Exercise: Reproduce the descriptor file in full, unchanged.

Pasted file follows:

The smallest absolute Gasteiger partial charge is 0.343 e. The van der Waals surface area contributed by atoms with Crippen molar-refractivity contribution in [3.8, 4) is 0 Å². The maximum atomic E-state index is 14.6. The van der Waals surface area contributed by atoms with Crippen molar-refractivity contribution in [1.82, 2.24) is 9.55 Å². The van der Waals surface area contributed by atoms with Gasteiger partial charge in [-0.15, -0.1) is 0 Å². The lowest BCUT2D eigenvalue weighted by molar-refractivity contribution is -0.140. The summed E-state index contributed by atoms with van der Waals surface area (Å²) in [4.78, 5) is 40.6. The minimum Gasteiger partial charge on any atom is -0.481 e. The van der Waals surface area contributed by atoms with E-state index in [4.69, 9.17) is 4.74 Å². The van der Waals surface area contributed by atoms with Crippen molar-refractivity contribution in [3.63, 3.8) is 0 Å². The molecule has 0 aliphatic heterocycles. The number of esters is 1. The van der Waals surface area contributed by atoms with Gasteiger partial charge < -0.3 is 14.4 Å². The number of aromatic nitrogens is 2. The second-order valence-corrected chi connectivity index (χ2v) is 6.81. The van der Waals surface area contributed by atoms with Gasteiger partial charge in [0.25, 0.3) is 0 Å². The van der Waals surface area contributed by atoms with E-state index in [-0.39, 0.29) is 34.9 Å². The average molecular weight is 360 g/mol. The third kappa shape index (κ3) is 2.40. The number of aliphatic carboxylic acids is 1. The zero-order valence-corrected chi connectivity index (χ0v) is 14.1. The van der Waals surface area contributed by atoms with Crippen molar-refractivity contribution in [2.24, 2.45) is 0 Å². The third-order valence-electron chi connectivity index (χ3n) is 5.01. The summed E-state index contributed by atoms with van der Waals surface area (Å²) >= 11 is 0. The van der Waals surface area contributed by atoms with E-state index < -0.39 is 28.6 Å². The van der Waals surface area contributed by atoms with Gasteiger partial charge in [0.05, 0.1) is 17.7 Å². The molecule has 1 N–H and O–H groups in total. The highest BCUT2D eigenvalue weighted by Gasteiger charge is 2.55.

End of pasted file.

The smallest absolute Gasteiger partial charge is 0.343 e. The van der Waals surface area contributed by atoms with Crippen molar-refractivity contribution in [3.8, 4) is 0 Å². The maximum atomic E-state index is 14.6. The van der Waals surface area contributed by atoms with Crippen molar-refractivity contribution in [1.82, 2.24) is 9.55 Å². The van der Waals surface area contributed by atoms with Gasteiger partial charge in [-0.15, -0.1) is 0 Å². The lowest BCUT2D eigenvalue weighted by molar-refractivity contribution is -0.140. The summed E-state index contributed by atoms with van der Waals surface area (Å²) in [4.78, 5) is 40.6. The minimum Gasteiger partial charge on any atom is -0.481 e. The van der Waals surface area contributed by atoms with E-state index in [4.69, 9.17) is 4.74 Å². The van der Waals surface area contributed by atoms with Crippen molar-refractivity contribution in [3.63, 3.8) is 0 Å². The molecule has 0 aliphatic heterocycles. The number of esters is 1. The van der Waals surface area contributed by atoms with Gasteiger partial charge < -0.3 is 14.4 Å². The number of aromatic nitrogens is 2. The second-order valence-corrected chi connectivity index (χ2v) is 6.81. The van der Waals surface area contributed by atoms with Gasteiger partial charge in [0.25, 0.3) is 0 Å². The van der Waals surface area contributed by atoms with E-state index in [-0.39, 0.29) is 34.9 Å². The average molecular weight is 360 g/mol. The third kappa shape index (κ3) is 2.40. The number of aliphatic carboxylic acids is 1. The zero-order valence-corrected chi connectivity index (χ0v) is 14.1. The van der Waals surface area contributed by atoms with Crippen molar-refractivity contribution in [2.24, 2.45) is 0 Å². The third-order valence-electron chi connectivity index (χ3n) is 5.01. The summed E-state index contributed by atoms with van der Waals surface area (Å²) >= 11 is 0. The van der Waals surface area contributed by atoms with E-state index < -0.39 is 28.6 Å². The van der Waals surface area contributed by atoms with Gasteiger partial charge in [0.05, 0.1) is 17.7 Å². The molecule has 1 N–H and O–H groups in total. The highest BCUT2D eigenvalue weighted by Gasteiger charge is 2.55.